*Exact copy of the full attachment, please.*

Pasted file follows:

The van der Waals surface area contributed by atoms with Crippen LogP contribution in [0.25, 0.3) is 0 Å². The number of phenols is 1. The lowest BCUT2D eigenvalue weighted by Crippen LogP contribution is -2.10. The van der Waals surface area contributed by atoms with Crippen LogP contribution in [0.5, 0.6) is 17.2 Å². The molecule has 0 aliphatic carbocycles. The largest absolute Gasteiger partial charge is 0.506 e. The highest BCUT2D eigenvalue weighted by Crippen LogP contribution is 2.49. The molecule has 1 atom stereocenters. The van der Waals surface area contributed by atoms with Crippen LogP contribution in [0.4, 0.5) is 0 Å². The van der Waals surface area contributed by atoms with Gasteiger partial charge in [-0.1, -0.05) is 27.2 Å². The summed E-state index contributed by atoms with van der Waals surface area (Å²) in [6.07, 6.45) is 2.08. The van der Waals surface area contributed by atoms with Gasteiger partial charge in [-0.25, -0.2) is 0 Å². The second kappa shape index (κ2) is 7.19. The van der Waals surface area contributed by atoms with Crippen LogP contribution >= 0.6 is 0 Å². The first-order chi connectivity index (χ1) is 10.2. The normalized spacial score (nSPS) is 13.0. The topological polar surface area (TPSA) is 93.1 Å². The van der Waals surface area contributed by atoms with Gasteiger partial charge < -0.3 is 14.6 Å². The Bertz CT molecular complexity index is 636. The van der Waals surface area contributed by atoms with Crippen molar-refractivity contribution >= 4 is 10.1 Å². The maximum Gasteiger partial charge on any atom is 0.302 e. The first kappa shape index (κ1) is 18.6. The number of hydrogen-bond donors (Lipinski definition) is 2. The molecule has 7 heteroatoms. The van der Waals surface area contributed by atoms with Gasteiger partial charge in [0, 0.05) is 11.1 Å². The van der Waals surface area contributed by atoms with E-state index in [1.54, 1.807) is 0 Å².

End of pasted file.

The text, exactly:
The van der Waals surface area contributed by atoms with Crippen LogP contribution in [0.25, 0.3) is 0 Å². The number of phenols is 1. The lowest BCUT2D eigenvalue weighted by Crippen LogP contribution is -2.10. The van der Waals surface area contributed by atoms with Crippen LogP contribution in [0.5, 0.6) is 17.2 Å². The molecule has 0 aliphatic carbocycles. The largest absolute Gasteiger partial charge is 0.506 e. The highest BCUT2D eigenvalue weighted by Crippen LogP contribution is 2.49. The molecule has 1 atom stereocenters. The van der Waals surface area contributed by atoms with Crippen LogP contribution in [0.4, 0.5) is 0 Å². The van der Waals surface area contributed by atoms with Gasteiger partial charge in [-0.1, -0.05) is 27.2 Å². The summed E-state index contributed by atoms with van der Waals surface area (Å²) in [6.07, 6.45) is 2.08. The van der Waals surface area contributed by atoms with Gasteiger partial charge in [-0.25, -0.2) is 0 Å². The second kappa shape index (κ2) is 7.19. The van der Waals surface area contributed by atoms with Crippen LogP contribution >= 0.6 is 0 Å². The first-order chi connectivity index (χ1) is 10.2. The normalized spacial score (nSPS) is 13.0. The topological polar surface area (TPSA) is 93.1 Å². The van der Waals surface area contributed by atoms with Gasteiger partial charge < -0.3 is 14.6 Å². The Bertz CT molecular complexity index is 636. The van der Waals surface area contributed by atoms with Crippen molar-refractivity contribution >= 4 is 10.1 Å². The maximum Gasteiger partial charge on any atom is 0.302 e. The first kappa shape index (κ1) is 18.6. The number of hydrogen-bond donors (Lipinski definition) is 2. The molecule has 7 heteroatoms. The van der Waals surface area contributed by atoms with Gasteiger partial charge in [0, 0.05) is 11.1 Å². The van der Waals surface area contributed by atoms with E-state index in [1.54, 1.807) is 0 Å².